The Center Legal News: June 18, 2014

The Center News is a monthly publication that highlights significant cases affecting manufacturers. The NAM's Manufacturers' Center for Legal Action becomes involved in many of these cases to provide the judicial branch with an important perspective it might not otherwise hear. The NAM provides a voice for all manufacturers working to remain competitive amid the complexities of today's legal system.


Council of Manufacturing Associations  

June 18, 2014  

Center Perspectives  

By Thomas C. Kirby, Legal Fellow  

The Manufacturers' Center for Legal Action maintains a sharp focus on legal trends at the state and local levels. Manufacturers feel the impact of state and local laws not only within those jurisdictions, but also nationally.

Recently, the National Association of Manufacturers (NAM) succeeded in encouraging the Texas Supreme Court to review a dangerous precedent that imposed retroactive liability for permanent plant improvements on manufacturers across Texas, but left manufacturers powerless to maintain, update or remove the improvements, or train third parties on proper use. This case breaks from established Texas precedent, and it could set a trend other states may follow when faced with similar issues.

In Colorado, the NAM is promoting the use of "Lone Pine" orders , which can dramatically decrease the delays and costs involved with litigation in state courts. In Vermont, we are challenging burdensome food-labeling requirements because, in addition to compelling speech in violation of the First Amendment, they position the state as the de facto labeling regulator for national companies since few companies produce and sell their food products only in Vermont. In South Carolina, we are supporting preemption of state common law nuisance claims because the same conduct is already strictly regulated by federal authorities, and there is no justification for a patchwork of state laws. In California, we are challenging expensive new cap-and-trade taxes that are imposing significant burdens on manufacturers and generating massive revenues that exceed what is necessary to administer the California Air Resources Board program.

The NAM identifies significant state court cases across the country through independent monitoring and member feedback. The support of NAM members is critical to continuing our efforts in state courts, and we encourage you to alert us to issues that are ripe for state court action.

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MCLA in the Courts  

First Amendment
NAM Pushes Back on GMO Labeling Law: The NAM joined our association allies in a challenge to Vermont's GMO labeling law, which compels speech in violation of First Amendment rights, interferes with interstate commerce and is preempted by federal law.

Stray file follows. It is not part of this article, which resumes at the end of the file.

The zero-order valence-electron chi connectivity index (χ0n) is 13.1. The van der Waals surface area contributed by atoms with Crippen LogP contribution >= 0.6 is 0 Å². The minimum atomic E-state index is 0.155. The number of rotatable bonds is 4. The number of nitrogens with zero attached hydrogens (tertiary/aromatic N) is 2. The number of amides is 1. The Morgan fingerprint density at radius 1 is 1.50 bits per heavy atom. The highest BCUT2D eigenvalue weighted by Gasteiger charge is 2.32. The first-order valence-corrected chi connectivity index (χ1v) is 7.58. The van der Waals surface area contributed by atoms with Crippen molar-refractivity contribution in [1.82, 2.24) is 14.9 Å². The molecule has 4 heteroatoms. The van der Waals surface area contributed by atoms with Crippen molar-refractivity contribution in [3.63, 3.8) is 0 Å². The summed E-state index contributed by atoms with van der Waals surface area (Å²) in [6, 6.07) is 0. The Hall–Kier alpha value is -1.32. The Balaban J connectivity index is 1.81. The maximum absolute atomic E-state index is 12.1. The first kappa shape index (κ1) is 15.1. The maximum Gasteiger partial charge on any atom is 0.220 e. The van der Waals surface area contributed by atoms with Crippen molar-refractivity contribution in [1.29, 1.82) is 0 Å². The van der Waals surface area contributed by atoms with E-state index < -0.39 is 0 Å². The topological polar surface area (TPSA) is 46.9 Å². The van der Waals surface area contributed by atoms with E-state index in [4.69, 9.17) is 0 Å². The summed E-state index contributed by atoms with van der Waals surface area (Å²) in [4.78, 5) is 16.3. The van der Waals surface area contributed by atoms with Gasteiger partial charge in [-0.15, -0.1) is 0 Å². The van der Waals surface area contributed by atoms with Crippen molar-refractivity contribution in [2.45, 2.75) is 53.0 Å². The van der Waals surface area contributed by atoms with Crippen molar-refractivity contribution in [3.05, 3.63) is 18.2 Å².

More Information:Grocery Manufacturers Association v. Sorrell (U.S. District Court for Vermont)

Court Weighs Limits on Government-Compelled Disclosures: The NAM filed a brief in a matter involving the constitutionality of the country-of-origin labeling of meat products. Our brief urged the court to adopt a strict standard of review when considering government-compelled speech about commercial products.
More Information:American Meat Institute v. USDA (U.S. Court of Appeals for the D.C. Circuit)

NAM Supports Tools to Encourage Settlements of Patent Litigation: The NAM filed a brief encouraging meaningful opportunities for the settlement of costly patent litigation without the prospect of unnecessary antitrust scrutiny. Patent litigation settlements are commonly structured using exclusive licensing arrangements, but these have come under fire by plaintiffs who wish to subject these settlements to full-blown "rule-of-reason" antitrust scrutiny with mere allegations of anticompetitive effects.
More Information:In re Lamictal Direct Purchaser Antitrust Litigation (U.S. Court of Appeals for the 3rd Circuit)

Supreme Court Rejects Review of Emissions Liability Case: The Supreme Court declined to review an appeals court's decision to allow property owners to sue a power company under common law tort claiming damages arising from emissions and particulates from the operation of a coal-fired power plant, which had permits from the Environmental Protection Agency (EPA) for the emissions. The NAM led a group of 11 other industry associations in filing an amicus brief urging the Supreme Court to review the case.
More Information:GenOn Power Midwest v. Bell (U.S. Supreme Court)

Iowa Court Permits Clean Air Act Preemption Case to Proceed: The Iowa Supreme Court ruled that a common law tort claim involving pollutants and odors from a plant is not preempted by the Clean Air Act, Iowa law or the political question doctrine. Unless reviewed and reversed by the U.S. Supreme Court, this unfavorable outcome could spawn many similar claims around the country.
More Information:Freeman v. Grain Processing Corp. (Iowa Supreme Court)

Manufacturers Win as Court Jettisons Public Trust Theory: A federal appeals court affirmed the dismissal of a suit brought in federal court in an attempt to force various federal agencies to impose 6 percent annual reductions in greenhouse gases under a public trust legal theory.
More Information:Alec L. v. McCarthy (U.S. Court of Appeals for the D.C. Circuit)